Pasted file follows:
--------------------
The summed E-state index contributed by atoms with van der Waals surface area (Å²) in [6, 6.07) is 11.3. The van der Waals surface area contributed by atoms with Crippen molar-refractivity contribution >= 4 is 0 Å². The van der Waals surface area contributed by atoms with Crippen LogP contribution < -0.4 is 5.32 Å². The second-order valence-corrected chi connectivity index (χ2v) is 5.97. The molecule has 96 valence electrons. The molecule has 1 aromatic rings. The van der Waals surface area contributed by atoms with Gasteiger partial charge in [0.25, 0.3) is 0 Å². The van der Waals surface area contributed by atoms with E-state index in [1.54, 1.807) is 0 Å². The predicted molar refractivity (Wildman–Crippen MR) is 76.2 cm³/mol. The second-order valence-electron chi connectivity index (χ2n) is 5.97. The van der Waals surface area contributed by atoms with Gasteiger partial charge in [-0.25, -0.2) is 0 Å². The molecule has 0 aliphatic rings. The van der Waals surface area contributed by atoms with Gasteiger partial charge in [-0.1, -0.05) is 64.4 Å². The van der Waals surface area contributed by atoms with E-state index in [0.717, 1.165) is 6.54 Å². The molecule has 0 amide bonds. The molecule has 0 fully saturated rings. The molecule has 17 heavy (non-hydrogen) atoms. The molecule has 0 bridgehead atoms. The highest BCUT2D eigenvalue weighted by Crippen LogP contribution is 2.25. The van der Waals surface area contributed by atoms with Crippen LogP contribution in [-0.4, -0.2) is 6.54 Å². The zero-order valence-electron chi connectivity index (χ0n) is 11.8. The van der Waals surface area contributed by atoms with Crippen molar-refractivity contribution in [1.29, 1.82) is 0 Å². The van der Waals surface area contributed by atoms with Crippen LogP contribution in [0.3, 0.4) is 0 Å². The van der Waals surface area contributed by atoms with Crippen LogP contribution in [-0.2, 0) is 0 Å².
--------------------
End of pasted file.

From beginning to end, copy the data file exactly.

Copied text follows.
The summed E-state index contributed by atoms with van der Waals surface area (Å²) in [6, 6.07) is 11.3. The van der Waals surface area contributed by atoms with Crippen molar-refractivity contribution >= 4 is 0 Å². The van der Waals surface area contributed by atoms with Crippen LogP contribution < -0.4 is 5.32 Å². The second-order valence-corrected chi connectivity index (χ2v) is 5.97. The molecule has 96 valence electrons. The molecule has 1 aromatic rings. The van der Waals surface area contributed by atoms with Gasteiger partial charge in [0.25, 0.3) is 0 Å². The van der Waals surface area contributed by atoms with E-state index in [1.54, 1.807) is 0 Å². The predicted molar refractivity (Wildman–Crippen MR) is 76.2 cm³/mol. The second-order valence-electron chi connectivity index (χ2n) is 5.97. The van der Waals surface area contributed by atoms with Gasteiger partial charge in [-0.25, -0.2) is 0 Å². The molecule has 0 aliphatic rings. The van der Waals surface area contributed by atoms with Gasteiger partial charge in [-0.1, -0.05) is 64.4 Å². The van der Waals surface area contributed by atoms with E-state index in [0.717, 1.165) is 6.54 Å². The molecule has 0 amide bonds. The molecule has 0 fully saturated rings. The molecule has 17 heavy (non-hydrogen) atoms. The molecule has 0 bridgehead atoms. The highest BCUT2D eigenvalue weighted by Crippen LogP contribution is 2.25. The van der Waals surface area contributed by atoms with Crippen LogP contribution in [-0.4, -0.2) is 6.54 Å². The zero-order valence-electron chi connectivity index (χ0n) is 11.8. The van der Waals surface area contributed by atoms with Crippen molar-refractivity contribution in [1.29, 1.82) is 0 Å². The van der Waals surface area contributed by atoms with Crippen LogP contribution in [0.3, 0.4) is 0 Å². The van der Waals surface area contributed by atoms with Crippen LogP contribution in [-0.2, 0) is 0 Å².